Groundviews

Violence and accountability

Cartoon by Albert Ashok

As conflict raged, the United Nations Commissioner for Human Rights had stern words for those on both sides. “All violations of international humanitarian law and human rights law must be investigated and those responsible for breaches – including deliberate targeting of civilians, indiscriminate and disproportionate attacks, the killing of injured persons and the use of human shields – must be brought to justice,” her spokesman told reporters.

The year was 2004, and fighting in Fallujah in Iraq was taking an ongoing toll on ordinary people. The UN Commission on Human Rights special rapporteur on the right to health had earlier listed “extremely serious allegations” against the US-led coalition that had taken control of Iraq and called for an independent inquiry.

UN investigators continued to keep a close watch on Iraq. Just last year, special rapporteur on torture Manfred Nowak – who in 2006 had condemned the US detention centre in Guantanamo Bay as a “torture camp” – urged President Barack Obama to investigate US forces’ complicity in torture in Iraq.

Political wheeling and dealing affects the UN’s ability to take action on human rights abuses. Nevertheless, many of its officials are experienced in cutting through the lies and evasions of governments to uncover what happens in conflict zones. Numerous states – including the US and other Western powers – have been challenged over human rights abuses.

Human rights organisations such as Amnesty International have been unsparing in challenging governments and rebel forces across the world over human rights violations. In March 2003, as the US-led coalition went to war in Iraq, AI warned that “”Those who have launched the military attacks must take responsibility if their action provokes a human rights and humanitarian catastrophe.” In April, AI condemned the coalition’s use of weaponry that caused excessive civilian casualties, in no uncertain terms: “The use of cluster bombs in an attack on a civilian area of al-Hilla constitutes an indiscriminate attack and a grave violation of international humanitarian law.”

The mistreatment of detainees too was soundly condemned by AI. It was not only international organisations which raised the alarm about abuses – the media also played a part, including those in the USA. While some swallowed their government’s propaganda, others were willing to expose its misdeeds and those of its allies. In 2004 CBS and the New Yorker exposed the horrors of Abu Ghraib. In the UK, the Independent’s veteran correspondent Robert Fisk risked his life to report the experience of ordinary Iraqis while UK-based Channel 4 TV asked probing questions about the official version, to the discomfort of the British government.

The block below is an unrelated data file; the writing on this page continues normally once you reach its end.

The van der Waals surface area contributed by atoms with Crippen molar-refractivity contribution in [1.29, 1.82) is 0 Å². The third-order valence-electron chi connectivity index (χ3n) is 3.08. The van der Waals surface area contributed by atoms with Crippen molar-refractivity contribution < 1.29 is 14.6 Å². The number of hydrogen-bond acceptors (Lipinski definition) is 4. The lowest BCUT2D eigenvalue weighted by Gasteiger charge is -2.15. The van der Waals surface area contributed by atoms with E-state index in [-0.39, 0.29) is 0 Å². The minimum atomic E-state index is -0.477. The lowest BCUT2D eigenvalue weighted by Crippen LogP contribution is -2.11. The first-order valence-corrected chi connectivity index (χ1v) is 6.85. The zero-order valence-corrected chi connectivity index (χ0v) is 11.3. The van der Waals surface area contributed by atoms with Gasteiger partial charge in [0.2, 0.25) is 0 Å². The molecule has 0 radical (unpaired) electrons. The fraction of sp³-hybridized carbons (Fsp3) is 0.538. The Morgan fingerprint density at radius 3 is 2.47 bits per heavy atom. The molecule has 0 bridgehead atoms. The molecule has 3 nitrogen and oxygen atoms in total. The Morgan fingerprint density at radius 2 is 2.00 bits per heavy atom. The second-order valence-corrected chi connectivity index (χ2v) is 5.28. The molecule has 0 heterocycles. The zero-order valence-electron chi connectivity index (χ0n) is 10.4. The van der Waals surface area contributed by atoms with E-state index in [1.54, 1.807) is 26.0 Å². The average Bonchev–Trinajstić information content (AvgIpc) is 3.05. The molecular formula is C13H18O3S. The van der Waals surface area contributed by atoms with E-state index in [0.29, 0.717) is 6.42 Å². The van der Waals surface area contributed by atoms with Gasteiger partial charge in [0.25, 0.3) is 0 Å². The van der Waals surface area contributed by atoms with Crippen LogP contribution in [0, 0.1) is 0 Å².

Many of those who challenged violations of international law and human rights norms in Iraq were all too aware of the evils of the regime which the coalition overthrew. Yet this did not justify the infliction of further abuses on the Iraqis who had suffered so much under Saddam’s rule. There have also been some critics of the West’s action in Iraq, such as the Iranian government, which had dubious human rights records themselves. This does not mean that their criticism was not, on this occasion, justified.

Now, the United Nations has produced a report detailing grave abuses by both the Sri Lankan government and Tigers as the war drew to an end. Much of what is revealed is not new, though some Sri Lankans – both government and Tiger supporters – are in deep denial that ‘their’ side could possibly have done any wrong. (Likewise, there are some Americans, Russians, Congolese, Syrians and citizens of many other nations who strongly resent any criticism of their government’s human rights record, however powerful the evidence of wrongdoing.)

Some people appear to believe that Sri Lanka has been singled out for criticism, and are indignant. Yet the UN, AI and the more enterprising Western news media have exposed human rights abuses by many other national governments, including the USA and European nations, as well as by armed insurgents.

Why make a fuss, others may ask, when such violence is common? Is it not better to accept that abuses occur, and that in the midst of conflict, life is cheap, especially for the poor and powerless across the globe? Yet if violations are not challenged, those waging war are less likely to strive to minimise harm to vulnerable people, and there will be little hope of building a more just and less violent world.

It is also important for victims of violence to have their experience acknowledged, rather than denied. Some measure of justice – at the very least, recognition of their suffering – can help individuals, and communities, to heal.